With Jake Gardiner ready to return who's the odd man out on the Leafs blueline?
Toronto Marlies head coach Dallas Eakins says defenceman Jake Gardiner is good enough to play with the Toronto Maple Leafs right now, but there's simply no spot for him in the lineup. - Sportsnet's Mike Johnston
Jake Gardiner and Carl Gunnarsson are both going to get healthy at some point, what should the Leafs do with their defensive logjam?
The image above is a Usage Chart generated by theninjagreg's sweet utility. You can click here in case you're reading this article not on the day it was published and the chart will be magically updated thanks to the wonders of the internet.
The way to read the chart is as follows: on the Y-Axis (up and down) is Quality of Competition. Higher up on the chart means a player faces tougher opponents. The X-Axis (left and right) is how often a player starts his shifts in the offensive zone. If a player is farther to the right it means they get shifts with less of a chance of giving up a goal.
The bubble size shows how well a player drives possession relative to their team, with blue being positive (good) and orange being negative.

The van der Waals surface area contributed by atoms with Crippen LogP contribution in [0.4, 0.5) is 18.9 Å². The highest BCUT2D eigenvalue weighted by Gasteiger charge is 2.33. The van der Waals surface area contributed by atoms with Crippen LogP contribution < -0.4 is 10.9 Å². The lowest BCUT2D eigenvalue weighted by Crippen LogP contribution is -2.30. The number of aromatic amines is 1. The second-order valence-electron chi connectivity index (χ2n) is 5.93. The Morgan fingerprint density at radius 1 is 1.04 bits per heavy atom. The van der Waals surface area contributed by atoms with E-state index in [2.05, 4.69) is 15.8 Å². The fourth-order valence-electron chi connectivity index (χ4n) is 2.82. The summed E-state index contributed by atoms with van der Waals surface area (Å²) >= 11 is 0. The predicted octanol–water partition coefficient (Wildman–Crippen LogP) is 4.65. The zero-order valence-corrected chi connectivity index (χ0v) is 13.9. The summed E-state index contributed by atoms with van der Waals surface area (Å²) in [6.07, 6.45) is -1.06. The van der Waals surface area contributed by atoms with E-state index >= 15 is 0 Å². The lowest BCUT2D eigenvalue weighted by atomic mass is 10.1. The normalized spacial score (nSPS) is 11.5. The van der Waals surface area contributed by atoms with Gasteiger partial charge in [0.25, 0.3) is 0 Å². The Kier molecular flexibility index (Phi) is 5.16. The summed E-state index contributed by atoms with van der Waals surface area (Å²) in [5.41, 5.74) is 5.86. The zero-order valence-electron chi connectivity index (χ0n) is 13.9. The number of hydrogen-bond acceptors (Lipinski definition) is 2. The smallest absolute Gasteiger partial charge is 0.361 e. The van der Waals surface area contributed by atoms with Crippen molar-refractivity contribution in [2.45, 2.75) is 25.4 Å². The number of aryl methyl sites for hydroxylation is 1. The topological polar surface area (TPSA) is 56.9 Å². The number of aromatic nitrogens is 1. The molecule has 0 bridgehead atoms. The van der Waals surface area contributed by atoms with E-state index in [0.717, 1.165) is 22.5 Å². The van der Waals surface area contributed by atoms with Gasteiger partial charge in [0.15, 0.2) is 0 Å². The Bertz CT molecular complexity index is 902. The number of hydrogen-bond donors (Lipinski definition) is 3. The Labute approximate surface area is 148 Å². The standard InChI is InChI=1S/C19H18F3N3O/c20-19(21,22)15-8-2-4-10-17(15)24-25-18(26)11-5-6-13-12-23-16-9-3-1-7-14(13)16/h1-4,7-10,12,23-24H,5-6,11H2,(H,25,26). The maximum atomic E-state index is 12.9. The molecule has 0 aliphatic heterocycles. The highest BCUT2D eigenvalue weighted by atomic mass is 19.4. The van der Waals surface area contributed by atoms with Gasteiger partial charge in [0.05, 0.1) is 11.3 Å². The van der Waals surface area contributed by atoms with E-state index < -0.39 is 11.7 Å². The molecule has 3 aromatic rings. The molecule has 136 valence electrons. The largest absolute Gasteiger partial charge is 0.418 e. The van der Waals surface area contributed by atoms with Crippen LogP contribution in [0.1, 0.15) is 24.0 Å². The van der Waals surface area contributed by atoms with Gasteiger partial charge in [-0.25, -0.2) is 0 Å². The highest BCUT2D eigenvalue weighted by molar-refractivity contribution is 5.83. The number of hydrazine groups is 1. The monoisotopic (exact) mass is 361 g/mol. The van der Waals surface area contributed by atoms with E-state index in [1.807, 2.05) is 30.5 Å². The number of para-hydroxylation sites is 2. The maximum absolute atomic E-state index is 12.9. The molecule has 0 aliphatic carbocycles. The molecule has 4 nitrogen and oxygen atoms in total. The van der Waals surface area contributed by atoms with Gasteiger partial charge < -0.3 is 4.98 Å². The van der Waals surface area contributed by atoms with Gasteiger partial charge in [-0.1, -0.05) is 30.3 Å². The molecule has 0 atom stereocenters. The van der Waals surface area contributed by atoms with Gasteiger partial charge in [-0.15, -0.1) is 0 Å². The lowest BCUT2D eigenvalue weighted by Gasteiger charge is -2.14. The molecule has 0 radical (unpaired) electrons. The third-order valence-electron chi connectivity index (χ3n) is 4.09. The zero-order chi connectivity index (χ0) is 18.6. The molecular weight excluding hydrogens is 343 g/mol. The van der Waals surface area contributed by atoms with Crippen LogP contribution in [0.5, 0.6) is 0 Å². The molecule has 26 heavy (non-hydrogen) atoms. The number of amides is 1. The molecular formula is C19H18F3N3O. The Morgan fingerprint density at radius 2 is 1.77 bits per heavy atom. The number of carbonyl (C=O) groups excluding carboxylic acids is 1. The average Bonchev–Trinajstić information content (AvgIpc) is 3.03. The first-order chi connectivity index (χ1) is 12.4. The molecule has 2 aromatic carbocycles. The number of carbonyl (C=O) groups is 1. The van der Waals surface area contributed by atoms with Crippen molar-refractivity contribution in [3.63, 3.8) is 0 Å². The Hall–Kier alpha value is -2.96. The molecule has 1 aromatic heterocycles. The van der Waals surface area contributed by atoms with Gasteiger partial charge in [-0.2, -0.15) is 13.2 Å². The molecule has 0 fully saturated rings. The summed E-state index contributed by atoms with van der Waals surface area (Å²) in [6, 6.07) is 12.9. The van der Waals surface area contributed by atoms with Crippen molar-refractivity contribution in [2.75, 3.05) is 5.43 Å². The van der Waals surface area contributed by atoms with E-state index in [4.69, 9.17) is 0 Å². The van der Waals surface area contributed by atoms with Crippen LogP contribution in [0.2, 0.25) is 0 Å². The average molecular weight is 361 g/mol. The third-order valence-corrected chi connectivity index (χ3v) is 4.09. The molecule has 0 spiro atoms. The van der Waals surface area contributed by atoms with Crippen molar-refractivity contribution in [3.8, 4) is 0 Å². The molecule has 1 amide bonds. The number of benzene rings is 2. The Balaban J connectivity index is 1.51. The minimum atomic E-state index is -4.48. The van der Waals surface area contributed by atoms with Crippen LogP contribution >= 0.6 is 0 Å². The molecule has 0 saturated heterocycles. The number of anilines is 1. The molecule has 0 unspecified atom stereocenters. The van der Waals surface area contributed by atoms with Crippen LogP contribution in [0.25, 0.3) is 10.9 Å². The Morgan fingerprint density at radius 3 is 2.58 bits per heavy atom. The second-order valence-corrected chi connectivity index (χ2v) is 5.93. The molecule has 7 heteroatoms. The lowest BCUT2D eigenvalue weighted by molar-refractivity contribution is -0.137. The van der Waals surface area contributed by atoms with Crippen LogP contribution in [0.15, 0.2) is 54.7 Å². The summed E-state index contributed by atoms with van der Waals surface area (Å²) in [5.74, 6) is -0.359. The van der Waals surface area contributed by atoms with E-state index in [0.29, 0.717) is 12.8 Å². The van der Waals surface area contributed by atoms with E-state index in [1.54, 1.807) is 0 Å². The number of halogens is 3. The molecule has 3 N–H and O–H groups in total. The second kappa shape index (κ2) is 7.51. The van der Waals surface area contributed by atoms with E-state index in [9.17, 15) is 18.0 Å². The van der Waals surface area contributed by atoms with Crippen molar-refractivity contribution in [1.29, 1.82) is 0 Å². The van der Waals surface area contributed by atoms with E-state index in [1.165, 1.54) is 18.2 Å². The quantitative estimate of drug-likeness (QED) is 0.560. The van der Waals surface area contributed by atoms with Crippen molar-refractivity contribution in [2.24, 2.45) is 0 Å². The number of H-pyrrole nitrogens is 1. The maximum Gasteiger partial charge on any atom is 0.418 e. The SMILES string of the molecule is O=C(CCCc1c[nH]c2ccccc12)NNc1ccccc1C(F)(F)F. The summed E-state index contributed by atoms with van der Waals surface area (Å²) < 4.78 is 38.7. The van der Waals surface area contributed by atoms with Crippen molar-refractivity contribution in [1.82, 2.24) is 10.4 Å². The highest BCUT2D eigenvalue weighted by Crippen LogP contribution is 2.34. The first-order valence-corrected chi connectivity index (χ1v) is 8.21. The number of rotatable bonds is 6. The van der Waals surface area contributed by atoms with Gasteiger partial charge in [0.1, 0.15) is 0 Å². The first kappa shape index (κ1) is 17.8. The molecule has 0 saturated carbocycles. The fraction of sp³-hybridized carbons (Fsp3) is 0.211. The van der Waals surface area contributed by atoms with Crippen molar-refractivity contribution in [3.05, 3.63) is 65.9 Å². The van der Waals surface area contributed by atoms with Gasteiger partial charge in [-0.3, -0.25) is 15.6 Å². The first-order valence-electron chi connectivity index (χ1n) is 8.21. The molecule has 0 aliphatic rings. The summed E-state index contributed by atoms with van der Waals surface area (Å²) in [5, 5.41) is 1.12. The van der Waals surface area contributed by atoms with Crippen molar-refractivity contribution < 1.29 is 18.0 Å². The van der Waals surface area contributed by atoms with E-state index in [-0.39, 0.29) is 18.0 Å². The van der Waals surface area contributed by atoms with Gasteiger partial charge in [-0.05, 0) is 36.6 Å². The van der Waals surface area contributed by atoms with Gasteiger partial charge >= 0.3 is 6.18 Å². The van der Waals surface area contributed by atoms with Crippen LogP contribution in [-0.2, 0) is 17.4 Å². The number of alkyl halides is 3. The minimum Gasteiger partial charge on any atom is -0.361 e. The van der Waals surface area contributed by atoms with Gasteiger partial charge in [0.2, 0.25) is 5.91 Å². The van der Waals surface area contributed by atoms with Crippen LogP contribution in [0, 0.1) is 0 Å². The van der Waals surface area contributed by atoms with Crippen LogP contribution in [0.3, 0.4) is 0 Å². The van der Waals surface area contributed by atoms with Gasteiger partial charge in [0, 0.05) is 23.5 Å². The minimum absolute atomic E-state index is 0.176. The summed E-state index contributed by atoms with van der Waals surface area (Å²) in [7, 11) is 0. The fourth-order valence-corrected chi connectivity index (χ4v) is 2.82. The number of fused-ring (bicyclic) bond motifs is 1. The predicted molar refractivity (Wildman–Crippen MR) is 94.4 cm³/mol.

We accept that Dion Phaneuf, John-Michael Liles, Jake Gardiner and Carl Gunnarsson are going to be Leafs if everyone were healthy, and we'll use Mike Komisarek as our 7th D healthy scratch to match recent results. What that means is we have two more D spots when everyone's healthy and three until Gunnar comes back, with the following players looking to stick:
When Gunnarsson comes back we need to eliminate one of Franson, Kostka and Fraser which is where this actually gets difficult.
Forces Phaneuf to play the wrong side
Lowest possession numbers
Not ready to play on the first pair
Not Shea Weber
Easiest usage of the three
Identical to Franson but older
Personally I think I'd keep Cody Franson first; his work on the power play has been excellent and he drives play well against his opponents. I think Mark Fraser is a similar player but older so I'd rather give minutes to Franson. For Fraser his fighting is a double edged sword. You generally don't want to be a d-man short for a quarter of a period or more.
Kostka had a rough start, but I'm surprised to see he's a positive possession player. I don't think I'd keep him on the first pairing, opting to go Phaneuf - Gunnarsson, Liles-Gardiner, and then Franson-Kostka but the more I think about it the more that all makes sense.
Mark Fraser's been great here so far, but I think he's the victim of a numbers game. Luckily we have the luxury of roster spots due to injury right now, and having guys like Fraser and Kostka in the organization contributing for very little money is a big help to the Leafs.